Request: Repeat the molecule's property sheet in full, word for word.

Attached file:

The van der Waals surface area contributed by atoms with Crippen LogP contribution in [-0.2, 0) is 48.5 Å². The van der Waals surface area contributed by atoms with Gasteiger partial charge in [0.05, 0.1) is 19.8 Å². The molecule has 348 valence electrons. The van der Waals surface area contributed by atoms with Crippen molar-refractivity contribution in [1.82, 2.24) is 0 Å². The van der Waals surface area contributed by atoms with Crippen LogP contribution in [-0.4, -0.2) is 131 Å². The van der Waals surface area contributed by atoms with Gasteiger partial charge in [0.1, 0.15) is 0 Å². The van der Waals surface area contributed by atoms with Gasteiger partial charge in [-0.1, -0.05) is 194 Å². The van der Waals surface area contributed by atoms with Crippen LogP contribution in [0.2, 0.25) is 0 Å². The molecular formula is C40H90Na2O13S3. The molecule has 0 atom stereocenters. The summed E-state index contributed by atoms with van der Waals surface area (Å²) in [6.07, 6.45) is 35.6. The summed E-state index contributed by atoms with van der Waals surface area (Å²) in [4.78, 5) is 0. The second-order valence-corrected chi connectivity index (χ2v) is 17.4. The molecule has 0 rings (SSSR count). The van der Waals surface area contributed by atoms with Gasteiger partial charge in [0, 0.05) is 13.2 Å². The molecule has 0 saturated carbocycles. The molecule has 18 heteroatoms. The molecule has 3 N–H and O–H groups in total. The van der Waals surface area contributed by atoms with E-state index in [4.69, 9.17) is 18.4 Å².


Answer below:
The van der Waals surface area contributed by atoms with Crippen LogP contribution in [-0.2, 0) is 48.5 Å². The van der Waals surface area contributed by atoms with Gasteiger partial charge in [0.05, 0.1) is 19.8 Å². The molecule has 348 valence electrons. The van der Waals surface area contributed by atoms with Crippen molar-refractivity contribution in [1.82, 2.24) is 0 Å². The van der Waals surface area contributed by atoms with Crippen LogP contribution in [-0.4, -0.2) is 131 Å². The van der Waals surface area contributed by atoms with Gasteiger partial charge in [0.1, 0.15) is 0 Å². The van der Waals surface area contributed by atoms with Gasteiger partial charge in [-0.1, -0.05) is 194 Å². The van der Waals surface area contributed by atoms with Crippen LogP contribution in [0.2, 0.25) is 0 Å². The molecular formula is C40H90Na2O13S3. The molecule has 0 atom stereocenters. The summed E-state index contributed by atoms with van der Waals surface area (Å²) in [6.07, 6.45) is 35.6. The summed E-state index contributed by atoms with van der Waals surface area (Å²) in [4.78, 5) is 0. The second-order valence-corrected chi connectivity index (χ2v) is 17.4. The molecule has 0 rings (SSSR count). The van der Waals surface area contributed by atoms with Gasteiger partial charge in [0, 0.05) is 13.2 Å². The molecule has 0 saturated carbocycles. The molecule has 18 heteroatoms. The molecule has 3 N–H and O–H groups in total. The van der Waals surface area contributed by atoms with E-state index in [4.69, 9.17) is 18.4 Å².